Mover and ShakerCeridwen Morris and Rebecca Odes
My 10.5 month-old boy is constantly moving. I mean, CONSTANTLY. He doesn’t stop going until he breaks down in tears for a nap, bottle or food. He doesn’t actually sit and play with toys, he goes in laps, gets to a toy, maybe chews it for a minute or bangs on it, then moves to the next thing. He pushes his toys around, but won’t do things like stack rings or put shapes in holes. We do baby music classes and the other kids (same age) will sit nicely on their mothers’ laps and clap and play along. Not him! He’ll scream bloody murder if I try to hold him on my lap. He’d rather be pulling up on chairs or crawling/toddling in laps around the room. Am I expecting too much, too early? Or is there a way to make him sit still a few times a day? Should I be worried that nothing will hold his attention (besides walking)? Is he going to be like this when he’s five? Because if so, God help me. – Exhausted in St. Louis
There’s no real way to know whether this is a phase, or a temperament. You won’t know until you’re looking back on it: Either this period will be the beginning of a narrative about his intense exuberance or he’ll emerge as a placid big kid and you’ll only vaguely remember some hectic moments early on. It sometimes seems like the pre-ambulatory period is particularly frustrating for a kid who likes to move. Once he has more control of his physical faculties, he may feel less need to flail in all directions at all times. Then again, he may, literally, take off running.
It’s very easy to get into worrying about how things will develop and whether this or that is a warning sign of who knows what. But at this point, there’s no reason to stress about your son’s behavior as a permanent state of affairs or a harbinger of things to come. What you’ve got right now is an active toddler. No more, no less. And what you need now are practical solutions to make your life easier. So:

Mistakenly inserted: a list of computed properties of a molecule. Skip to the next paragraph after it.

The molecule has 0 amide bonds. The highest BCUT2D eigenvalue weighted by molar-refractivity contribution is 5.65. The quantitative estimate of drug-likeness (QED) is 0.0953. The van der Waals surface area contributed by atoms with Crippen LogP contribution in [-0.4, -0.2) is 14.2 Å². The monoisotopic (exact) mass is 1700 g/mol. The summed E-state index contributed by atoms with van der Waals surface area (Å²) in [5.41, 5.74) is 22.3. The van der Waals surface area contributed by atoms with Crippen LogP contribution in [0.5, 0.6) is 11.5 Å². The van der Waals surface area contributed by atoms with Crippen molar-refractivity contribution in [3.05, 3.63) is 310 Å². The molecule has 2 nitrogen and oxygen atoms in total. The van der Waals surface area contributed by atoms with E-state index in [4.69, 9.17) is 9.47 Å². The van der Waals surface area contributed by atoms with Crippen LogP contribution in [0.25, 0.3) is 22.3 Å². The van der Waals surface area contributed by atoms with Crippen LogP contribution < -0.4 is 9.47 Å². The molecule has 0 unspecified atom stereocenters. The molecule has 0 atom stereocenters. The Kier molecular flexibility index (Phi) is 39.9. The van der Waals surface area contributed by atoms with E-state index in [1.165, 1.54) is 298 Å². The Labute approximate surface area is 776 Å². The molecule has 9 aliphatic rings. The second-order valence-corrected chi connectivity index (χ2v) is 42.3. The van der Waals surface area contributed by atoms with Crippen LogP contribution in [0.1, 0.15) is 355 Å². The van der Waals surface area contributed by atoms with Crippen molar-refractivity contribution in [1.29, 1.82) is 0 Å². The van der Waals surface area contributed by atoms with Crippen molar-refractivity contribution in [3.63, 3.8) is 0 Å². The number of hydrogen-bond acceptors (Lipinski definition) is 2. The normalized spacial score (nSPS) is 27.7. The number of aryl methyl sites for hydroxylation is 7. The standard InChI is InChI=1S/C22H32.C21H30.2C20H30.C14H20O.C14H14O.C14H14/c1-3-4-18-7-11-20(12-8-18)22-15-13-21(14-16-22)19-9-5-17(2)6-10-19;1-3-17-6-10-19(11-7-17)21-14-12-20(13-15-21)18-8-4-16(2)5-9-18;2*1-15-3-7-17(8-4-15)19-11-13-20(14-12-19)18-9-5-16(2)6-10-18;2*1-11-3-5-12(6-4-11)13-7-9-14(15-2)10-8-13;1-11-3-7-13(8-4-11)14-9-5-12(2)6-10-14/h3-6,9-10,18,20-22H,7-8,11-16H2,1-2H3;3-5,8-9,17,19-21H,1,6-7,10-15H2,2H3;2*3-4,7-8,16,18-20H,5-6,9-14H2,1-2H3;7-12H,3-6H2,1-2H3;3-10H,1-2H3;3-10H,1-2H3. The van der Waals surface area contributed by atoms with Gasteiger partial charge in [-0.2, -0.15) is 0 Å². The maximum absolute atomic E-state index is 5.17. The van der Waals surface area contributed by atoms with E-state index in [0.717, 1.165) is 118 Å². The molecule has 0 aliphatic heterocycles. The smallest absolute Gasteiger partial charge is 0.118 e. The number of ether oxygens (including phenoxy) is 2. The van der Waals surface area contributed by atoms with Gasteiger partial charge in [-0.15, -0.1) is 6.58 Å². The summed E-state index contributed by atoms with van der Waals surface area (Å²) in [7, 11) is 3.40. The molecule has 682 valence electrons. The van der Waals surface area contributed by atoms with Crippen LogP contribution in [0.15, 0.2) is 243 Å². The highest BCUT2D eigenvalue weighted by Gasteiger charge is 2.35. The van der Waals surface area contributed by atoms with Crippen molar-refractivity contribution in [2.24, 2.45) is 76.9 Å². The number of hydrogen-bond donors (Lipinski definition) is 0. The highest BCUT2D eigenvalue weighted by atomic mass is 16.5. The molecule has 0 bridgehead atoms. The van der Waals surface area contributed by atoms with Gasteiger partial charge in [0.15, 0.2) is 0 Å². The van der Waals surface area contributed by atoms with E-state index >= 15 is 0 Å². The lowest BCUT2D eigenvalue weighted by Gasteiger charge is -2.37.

• Go with the movement rather than against it. Find situations where your kid’s disposition is an asset. Or at least in sync with the environment. Take him to a tumbling class, or a big open space instead of a place where you’ll be constantly trying to contain him. Get him some force toys – maybe some things to push and pull and pummel. Or even chew. Put some cushions on the floor. (Despite our most valiant intentions, we’ve both relinquished adult ownership of our respective couches to provide cushioned landing sites for toddler diving.)
• Keep an eye on his behavior and see if any patterns emerge. Food, sleep, environment, noise level, social situations . . . there are tons of factors that can affect kids’ behavior. If you notice that he seems particularly riled by certain things or at certain times, you may be able to tweak your day to encourage slightly more controlled periods of mania and periods of calmness.
• Try not to compare your kid to others. All kids are different. If you’re constantly trying to fit another mold the floor of your patience will drop right out from under you. And looking at other kids might distract from figuring out what your own kid is needing or not needing.
• Find some kids who are more like your kid. They’re out there, believe us. You may not see them in music class, because their parents have realized that trying to sit their kids still for forty-five minutes is a recipe for high anxiety. Try parks, playgrounds, sports classes. Or just listen for the mother in the park screaming, “Oscar! Nooooooo!” as a little blaze of snaps and overalls shoots towards the street, howling with glee.
It doesn’t sound like you’re particularly concerned about your son in any medical sense, nor does it seem like you should be. Your pediatrician is a good resource to gauge what’s reasonable to expect developmentally at any time. You might want to run your observations by the doc at the next visit. But from where we sit – nervously perched, ready to spring into action at any time – what you’re experiencing sounds well within the range of the extremely active side of normal.
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